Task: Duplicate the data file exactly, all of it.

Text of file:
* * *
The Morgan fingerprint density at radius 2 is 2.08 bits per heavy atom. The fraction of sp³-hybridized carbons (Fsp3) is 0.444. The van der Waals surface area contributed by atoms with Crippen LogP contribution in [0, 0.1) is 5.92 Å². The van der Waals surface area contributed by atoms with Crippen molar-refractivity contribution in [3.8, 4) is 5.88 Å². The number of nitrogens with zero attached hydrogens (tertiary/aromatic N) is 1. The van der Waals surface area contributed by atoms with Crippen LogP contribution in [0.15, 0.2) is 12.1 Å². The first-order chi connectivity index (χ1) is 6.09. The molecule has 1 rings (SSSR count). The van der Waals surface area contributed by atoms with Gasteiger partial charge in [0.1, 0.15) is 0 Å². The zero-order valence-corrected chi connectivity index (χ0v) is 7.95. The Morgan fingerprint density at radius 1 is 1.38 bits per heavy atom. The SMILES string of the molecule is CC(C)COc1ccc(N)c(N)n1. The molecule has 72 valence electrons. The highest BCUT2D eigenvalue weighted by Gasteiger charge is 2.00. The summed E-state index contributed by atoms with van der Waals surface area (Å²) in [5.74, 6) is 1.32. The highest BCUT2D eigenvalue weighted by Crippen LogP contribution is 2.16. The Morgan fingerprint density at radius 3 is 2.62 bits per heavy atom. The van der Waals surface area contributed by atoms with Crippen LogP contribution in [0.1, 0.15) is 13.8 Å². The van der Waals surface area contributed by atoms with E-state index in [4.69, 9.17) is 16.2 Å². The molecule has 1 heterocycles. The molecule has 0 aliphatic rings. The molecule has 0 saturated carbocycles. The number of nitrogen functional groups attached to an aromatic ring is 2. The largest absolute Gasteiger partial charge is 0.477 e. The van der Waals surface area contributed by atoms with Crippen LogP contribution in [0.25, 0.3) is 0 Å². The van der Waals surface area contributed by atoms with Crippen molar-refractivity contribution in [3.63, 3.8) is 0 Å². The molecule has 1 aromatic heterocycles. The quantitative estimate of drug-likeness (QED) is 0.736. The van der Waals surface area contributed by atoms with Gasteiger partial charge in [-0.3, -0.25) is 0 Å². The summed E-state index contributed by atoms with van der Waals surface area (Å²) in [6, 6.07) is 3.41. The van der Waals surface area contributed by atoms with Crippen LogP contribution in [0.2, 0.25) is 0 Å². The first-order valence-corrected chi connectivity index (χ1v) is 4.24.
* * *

The Morgan fingerprint density at radius 2 is 2.08 bits per heavy atom. The fraction of sp³-hybridized carbons (Fsp3) is 0.444. The van der Waals surface area contributed by atoms with Crippen LogP contribution in [0, 0.1) is 5.92 Å². The van der Waals surface area contributed by atoms with Crippen molar-refractivity contribution in [3.8, 4) is 5.88 Å². The number of nitrogens with zero attached hydrogens (tertiary/aromatic N) is 1. The van der Waals surface area contributed by atoms with Crippen LogP contribution in [0.15, 0.2) is 12.1 Å². The first-order chi connectivity index (χ1) is 6.09. The molecule has 1 rings (SSSR count). The van der Waals surface area contributed by atoms with Gasteiger partial charge in [0.1, 0.15) is 0 Å². The zero-order valence-corrected chi connectivity index (χ0v) is 7.95. The Morgan fingerprint density at radius 1 is 1.38 bits per heavy atom. The SMILES string of the molecule is CC(C)COc1ccc(N)c(N)n1. The molecule has 72 valence electrons. The highest BCUT2D eigenvalue weighted by Gasteiger charge is 2.00. The summed E-state index contributed by atoms with van der Waals surface area (Å²) in [5.74, 6) is 1.32. The highest BCUT2D eigenvalue weighted by Crippen LogP contribution is 2.16. The Morgan fingerprint density at radius 3 is 2.62 bits per heavy atom. The van der Waals surface area contributed by atoms with Crippen LogP contribution in [0.1, 0.15) is 13.8 Å². The van der Waals surface area contributed by atoms with E-state index in [4.69, 9.17) is 16.2 Å². The molecule has 1 heterocycles. The molecule has 0 aliphatic rings. The molecule has 0 saturated carbocycles. The number of nitrogen functional groups attached to an aromatic ring is 2. The largest absolute Gasteiger partial charge is 0.477 e. The van der Waals surface area contributed by atoms with Crippen LogP contribution in [0.25, 0.3) is 0 Å². The van der Waals surface area contributed by atoms with Crippen molar-refractivity contribution in [3.63, 3.8) is 0 Å². The molecule has 1 aromatic heterocycles. The quantitative estimate of drug-likeness (QED) is 0.736. The van der Waals surface area contributed by atoms with Gasteiger partial charge in [-0.3, -0.25) is 0 Å². The summed E-state index contributed by atoms with van der Waals surface area (Å²) in [6, 6.07) is 3.41. The van der Waals surface area contributed by atoms with Crippen LogP contribution in [0.2, 0.25) is 0 Å². The first-order valence-corrected chi connectivity index (χ1v) is 4.24.